P Chidambaram calls Budget 'aimless and directionless', asks Arun Jaitley to cut indirect taxes immediately
Former finance minister P Chidambaram, who feels the Union Budget for 2017-18 is 'aimless and directionless', says the government should immediately cut indirect taxes across the board to revive the sagging economy.
New Delhi: Former finance minister P Chidambaram, who feels the Union Budget for 2017-18 is "aimless and directionless", says the government should immediately cut indirect taxes across the board to revive the sagging economy.
Demonetisation, he said, damaged India's GDP growth in 2016-17 and fears that its shadow will fall on 2017-18 and some parts of 2018-19.
He also said lack of creation of jobs for the youth is a powder keg and a small spark can lead to a large explosion. Resentment may not be visible but it can be a "silent killer".
"What is the overarching goal of this budget? It is aimless and directionless," said Chidambaram, who has presented nine Union Budgets in a span of nearly two decades.
"Sometimes, you chase growth. Sometimes, you chase financial and monetary stability. Sometimes, the goal is boosting growth in a slowing economy," he told PTI in an interview.
Chidambaram said Finance Minister Arun Jaitley missed an opportunity at reviving the economy hit by demonetisation.
"That (cutting indirect taxes) is a tried and tested and proven method of boosting economy. He could have easily cut between 4-8 percent (tax) across the board.
"It is only up to GST time and when GST comes, GST will take over. He had a window of about 8 months to cut indirect taxes. It would come into force from 1st of February and I don't think GST is going to come before October 1. So, he had eight full months to give a boost to the economy by cutting indirect taxes," he said.
Asked if the finance minister should still cut indirect taxes now that the Budget has been presented, he said, "Yes, he should. Even now it is not too late."
Chidambaram said slashing indirect taxes would push consumption and in turn perk up production.
"If you cut indirect taxes by 4-8 percent, there is going to be a revenue loss, I am not denying that. But just imagine the signal that would have gone to both producers and consumers. And if consumption rises much above the level of the cut, some of the cut will be made up. The idea is to boost consumption which in turn will boost production," he said.
Chidambaram disputed the government's contention that the Budget has stepped up investment.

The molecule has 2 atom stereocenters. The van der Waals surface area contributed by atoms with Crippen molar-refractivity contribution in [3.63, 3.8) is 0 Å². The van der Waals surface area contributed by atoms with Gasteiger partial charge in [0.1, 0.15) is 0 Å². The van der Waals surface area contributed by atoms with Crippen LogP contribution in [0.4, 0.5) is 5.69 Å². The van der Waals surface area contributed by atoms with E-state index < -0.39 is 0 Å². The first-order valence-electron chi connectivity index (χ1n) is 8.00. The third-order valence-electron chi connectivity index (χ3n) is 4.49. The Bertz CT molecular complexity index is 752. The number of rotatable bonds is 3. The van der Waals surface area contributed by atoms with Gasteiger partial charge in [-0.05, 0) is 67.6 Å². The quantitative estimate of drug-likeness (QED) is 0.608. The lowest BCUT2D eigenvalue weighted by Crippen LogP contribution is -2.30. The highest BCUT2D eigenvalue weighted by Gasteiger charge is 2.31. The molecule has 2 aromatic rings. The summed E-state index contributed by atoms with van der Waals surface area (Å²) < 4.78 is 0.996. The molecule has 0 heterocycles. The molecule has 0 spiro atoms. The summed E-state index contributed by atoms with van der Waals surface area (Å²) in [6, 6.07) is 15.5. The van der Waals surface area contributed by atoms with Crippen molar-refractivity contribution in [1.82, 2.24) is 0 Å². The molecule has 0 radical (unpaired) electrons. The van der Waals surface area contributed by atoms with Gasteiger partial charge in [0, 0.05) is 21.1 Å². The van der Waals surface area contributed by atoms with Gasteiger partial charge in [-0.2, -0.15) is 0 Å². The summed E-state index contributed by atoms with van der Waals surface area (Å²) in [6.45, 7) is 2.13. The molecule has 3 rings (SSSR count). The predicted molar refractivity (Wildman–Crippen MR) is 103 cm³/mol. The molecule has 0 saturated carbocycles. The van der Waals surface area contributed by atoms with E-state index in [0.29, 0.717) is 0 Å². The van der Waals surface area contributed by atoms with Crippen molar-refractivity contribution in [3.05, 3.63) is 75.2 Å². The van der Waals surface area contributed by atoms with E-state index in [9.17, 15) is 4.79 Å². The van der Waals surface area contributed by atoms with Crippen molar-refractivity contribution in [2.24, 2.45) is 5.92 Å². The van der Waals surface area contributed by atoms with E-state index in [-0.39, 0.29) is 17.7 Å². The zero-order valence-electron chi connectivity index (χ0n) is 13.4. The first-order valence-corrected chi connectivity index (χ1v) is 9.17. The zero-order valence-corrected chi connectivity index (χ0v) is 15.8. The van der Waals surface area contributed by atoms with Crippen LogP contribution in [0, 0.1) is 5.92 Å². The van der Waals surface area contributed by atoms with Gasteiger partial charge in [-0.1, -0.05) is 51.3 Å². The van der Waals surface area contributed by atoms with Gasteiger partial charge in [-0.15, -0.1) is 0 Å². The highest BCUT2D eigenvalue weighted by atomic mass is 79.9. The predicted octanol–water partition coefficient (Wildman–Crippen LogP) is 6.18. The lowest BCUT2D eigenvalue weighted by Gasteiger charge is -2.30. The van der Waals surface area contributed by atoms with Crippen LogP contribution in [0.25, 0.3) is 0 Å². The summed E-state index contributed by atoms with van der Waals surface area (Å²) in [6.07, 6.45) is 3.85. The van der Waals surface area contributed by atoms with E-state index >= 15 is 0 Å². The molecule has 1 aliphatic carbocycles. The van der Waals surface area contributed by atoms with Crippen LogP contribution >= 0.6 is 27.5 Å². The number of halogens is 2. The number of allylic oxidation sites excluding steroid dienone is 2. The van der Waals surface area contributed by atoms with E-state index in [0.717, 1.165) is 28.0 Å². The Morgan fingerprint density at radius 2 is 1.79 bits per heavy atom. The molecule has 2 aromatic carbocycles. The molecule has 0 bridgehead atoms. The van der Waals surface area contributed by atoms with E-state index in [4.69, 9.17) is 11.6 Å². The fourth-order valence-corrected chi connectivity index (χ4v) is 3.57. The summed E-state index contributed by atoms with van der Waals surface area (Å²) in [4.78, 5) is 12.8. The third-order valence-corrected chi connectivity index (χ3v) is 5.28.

"It is not correct. The total expenditure of the government as a proportion of GDP has fallen. Look at the number for the three years 2015-16, 2016-17 Revised Estimate and 2017-18 Budget Estimate. Total expenditure was 13.09 (per cent of GDP), increased to 13.36, but falls to 12.74 in BE of next year. That is a decline of 0.62 per cent and 0.62 per cent of the GDP represents about Rs 90,000 crore.
"Why did you cut back expenditure as a proportion of GDP by about Rs 90,000 crore that could have been used for enhancing spending on infrastructure as well as on social welfare schemes... expenditure in several social welfare schemes as proportion of GDP has fallen. You don't look at absolute number, absolute number will look larger but as proportion of GDP, it has fallen," he said.
Chidamabram further said the government should not have reduced expenditure as percentage of GDP and it should have spent on projects and schemes that stimulate the economy.
On demonetisation, he said, it is now universally accepted it has damaged GDP in the current year - from 7.6 per cent in 2015-16 to 6.9 per cent as RBI says or 6.75 per cent as Economic Survey says or 6.6 per cent as IMF says or 6.0 per cent as CMIE says.
"It is now common ground that the GDP has been affected. The damage is one percentage or more. This will not stop with 2016-17. The shadow of demonetisation will fall on 2018-19 also. 2017-18 definitely and part of 2018-19," he said.
He said 75 per cent of all small, micro and medium enterprises have shut down post junking of 500 and 1,000 rupee notes.
"And if you shut down an industry or business, revival is not easy. He has to go through several hoops again. From going and stabilising credit with banks, beginning with that he has to go through hoops all over again," Chidambaram said.
Jaitley, he said, did not make any revised estimate of direct tax collection for 2016-17 and has kept both personal income tax and corporate tax receipts at the same level to the last digit of the budgetary estimates.
On indirect taxes, the finance minister made an additional gain of Rs 16,000 crore in service tax, but lost Rs 13,000 crore in Customs revenue, Chidambaram said, adding that the only gain made was in excise duty of Rs 69,000 crore.
"Which means he has sought to tax the people of India on diesel and petroleum to get this additional (about) Rs 70,000 crore," he said.
Talking of the present global situation, he said most countries of the world have slowed down or are in a recession. Even the mighty Chinese economy has slowed.
"There are only four engines of growth - one is government expenditure, other is exports, third is private investment and fourth is private consumption.
"Of the four engines, three engines are not firing at all. The fourth engine of private consumption suffered a serious damage after demonetisation. Which is the engine you can rev up today? The only engine you can rev up today is government expenditure. The other three engines are sputtering. Therefore, I advocate that you must step up government expenditure," he said.
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